Editorial

What next? More war

Syrian civilians and rebel fighters arrive in the town of Ariha, in the northwestern province of Idlib, on March 26, 2018 after being evacuated from various areas in Eastern Ghouta following a deal that was announced earlier in the week. AFP / Aaref WATAD

Marking the start of the eighth year of war in Syria, U.N. investigators announced that Syrian government forces and allied militias have raped and sexually assaulted women, girls and men in a campaign to punish opposition communities – acts that constitute war crimes and crimes against humanity.

In this context, it’s no wonder that the inhabitants of opposition-held Eastern Ghouta had to be bombed and besieged for four years before they contemplated leaving. Until now, despite a campaign that turned their homes and land into scorched earth, residents held on. Indeed, the more the area’s farmers determinedly stuck to their orchards and property, the more bombs were lobbed at them, killing thousands.

Throughout this Russian-weapons-backed campaign of destruction, Moscow and Damascus by day flooded the airwaves with peace and cease-fire initiatives, but come nightfall, hell resumed, and the most modern and lethal bombs and rockets rained down on Ghouta.

In its arsenal, the Syrian government kept an important weapon: an ally with a seat on the U.N. Security Council.

Russia has defended Syria and the atrocities committed by the regime of President Bashar Assad at international forums and at the U.N. it has vetoed every resolution aimed at achieving a cease-fire or delivering aid to the stricken area. In the meantime, Eastern Ghouta’s breadwinners resorted to grass to feed their families.

All this, while the world was bombed with different material: statements of condemnation that have had zero effect.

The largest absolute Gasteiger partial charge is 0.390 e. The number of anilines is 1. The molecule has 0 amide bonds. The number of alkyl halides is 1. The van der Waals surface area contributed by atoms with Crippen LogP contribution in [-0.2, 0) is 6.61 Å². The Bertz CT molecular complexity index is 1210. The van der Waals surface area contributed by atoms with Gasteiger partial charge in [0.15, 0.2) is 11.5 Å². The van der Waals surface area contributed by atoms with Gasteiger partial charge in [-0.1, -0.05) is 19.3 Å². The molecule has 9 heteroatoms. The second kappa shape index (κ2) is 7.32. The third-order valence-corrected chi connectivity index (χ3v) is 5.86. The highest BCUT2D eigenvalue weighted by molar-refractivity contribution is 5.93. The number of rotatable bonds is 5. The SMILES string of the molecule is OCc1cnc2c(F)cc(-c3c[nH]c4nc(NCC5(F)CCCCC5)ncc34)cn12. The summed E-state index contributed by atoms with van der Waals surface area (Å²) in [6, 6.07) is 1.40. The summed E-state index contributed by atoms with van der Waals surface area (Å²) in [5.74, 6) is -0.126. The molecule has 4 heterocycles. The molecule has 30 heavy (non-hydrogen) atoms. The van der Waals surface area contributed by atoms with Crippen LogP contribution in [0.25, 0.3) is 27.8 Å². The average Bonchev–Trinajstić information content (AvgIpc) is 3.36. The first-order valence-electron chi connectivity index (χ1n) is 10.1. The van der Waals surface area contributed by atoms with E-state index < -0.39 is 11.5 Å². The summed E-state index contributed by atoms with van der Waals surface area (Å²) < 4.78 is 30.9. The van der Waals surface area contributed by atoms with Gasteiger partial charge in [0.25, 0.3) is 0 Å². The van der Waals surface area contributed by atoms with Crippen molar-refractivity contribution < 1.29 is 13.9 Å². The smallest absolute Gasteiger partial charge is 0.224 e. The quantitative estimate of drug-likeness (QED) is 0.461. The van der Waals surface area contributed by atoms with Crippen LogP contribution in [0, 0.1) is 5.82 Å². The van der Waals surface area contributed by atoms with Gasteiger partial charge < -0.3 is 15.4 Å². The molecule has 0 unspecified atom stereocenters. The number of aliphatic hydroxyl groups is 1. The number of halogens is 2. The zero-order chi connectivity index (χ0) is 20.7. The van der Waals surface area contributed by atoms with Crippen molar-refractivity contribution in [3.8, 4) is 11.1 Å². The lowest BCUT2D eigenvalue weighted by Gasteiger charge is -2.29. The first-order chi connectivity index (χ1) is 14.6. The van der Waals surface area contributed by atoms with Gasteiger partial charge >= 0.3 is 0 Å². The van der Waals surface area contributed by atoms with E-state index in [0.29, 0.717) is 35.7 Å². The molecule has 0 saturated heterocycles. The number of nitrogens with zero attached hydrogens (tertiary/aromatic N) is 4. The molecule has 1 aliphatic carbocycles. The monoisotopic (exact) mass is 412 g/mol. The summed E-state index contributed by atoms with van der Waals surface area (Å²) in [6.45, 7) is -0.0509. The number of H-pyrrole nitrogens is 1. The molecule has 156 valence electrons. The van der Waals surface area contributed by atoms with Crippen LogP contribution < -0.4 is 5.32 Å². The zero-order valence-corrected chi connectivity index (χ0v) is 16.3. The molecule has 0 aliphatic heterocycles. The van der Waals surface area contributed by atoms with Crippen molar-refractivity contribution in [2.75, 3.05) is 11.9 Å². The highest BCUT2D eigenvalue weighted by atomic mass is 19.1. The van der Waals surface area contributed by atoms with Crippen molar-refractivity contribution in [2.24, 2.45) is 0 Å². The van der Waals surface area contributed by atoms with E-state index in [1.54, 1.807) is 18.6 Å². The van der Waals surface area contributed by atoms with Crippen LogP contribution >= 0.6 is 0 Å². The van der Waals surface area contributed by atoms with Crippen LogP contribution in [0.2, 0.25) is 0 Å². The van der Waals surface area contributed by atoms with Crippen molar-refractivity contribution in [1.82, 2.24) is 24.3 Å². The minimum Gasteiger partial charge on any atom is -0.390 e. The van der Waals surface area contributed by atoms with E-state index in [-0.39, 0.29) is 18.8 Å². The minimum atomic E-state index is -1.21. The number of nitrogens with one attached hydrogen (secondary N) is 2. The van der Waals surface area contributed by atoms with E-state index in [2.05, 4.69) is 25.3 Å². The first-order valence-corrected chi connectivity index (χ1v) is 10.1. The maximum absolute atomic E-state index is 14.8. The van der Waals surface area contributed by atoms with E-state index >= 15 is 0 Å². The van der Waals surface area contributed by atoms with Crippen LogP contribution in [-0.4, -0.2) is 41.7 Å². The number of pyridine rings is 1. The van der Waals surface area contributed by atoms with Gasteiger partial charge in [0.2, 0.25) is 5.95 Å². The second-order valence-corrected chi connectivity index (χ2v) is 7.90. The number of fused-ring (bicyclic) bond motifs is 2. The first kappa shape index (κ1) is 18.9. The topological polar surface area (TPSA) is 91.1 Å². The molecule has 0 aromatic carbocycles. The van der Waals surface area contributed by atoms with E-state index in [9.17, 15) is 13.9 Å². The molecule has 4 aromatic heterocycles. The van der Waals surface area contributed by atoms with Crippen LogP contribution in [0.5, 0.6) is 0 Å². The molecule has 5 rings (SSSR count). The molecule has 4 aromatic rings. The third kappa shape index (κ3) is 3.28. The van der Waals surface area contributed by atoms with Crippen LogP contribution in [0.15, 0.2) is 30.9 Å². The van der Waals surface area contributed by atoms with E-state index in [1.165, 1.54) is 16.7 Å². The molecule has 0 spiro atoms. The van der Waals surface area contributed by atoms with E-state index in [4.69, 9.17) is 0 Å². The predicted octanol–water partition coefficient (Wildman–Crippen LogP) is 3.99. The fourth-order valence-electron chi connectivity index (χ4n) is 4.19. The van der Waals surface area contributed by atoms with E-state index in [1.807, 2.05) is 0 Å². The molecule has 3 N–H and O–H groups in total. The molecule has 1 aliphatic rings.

What has also come to light is that while the massacre was underway, another crime was in the making: cutting Syria up like a cake into enclaves based on sect or ethnic origin. To accomplish this, it was imperative the regime and its masters eradicate the last bastion of opposition to the policy of population transfer, even if meant risking the obliteration of 400,000 peaceful residents of Ghouta in the process.

Not since World War II has the world witnessed such injustice without moving a finger.

The big question now: What comes next for those people who were plucked from their homes, farms and history, and sent to areas alien to them without any promise of security or peace-time repatriation?

Demographic change is well underway, and the country – and maybe the region – should brace itself for a protracted war and the mushrooming of extremism among people who have nothing else to lose. As the situation is now, they are dead people walking.

 
A version of this article appeared in the print edition of The Daily Star on March 27, 2018, on page 1.

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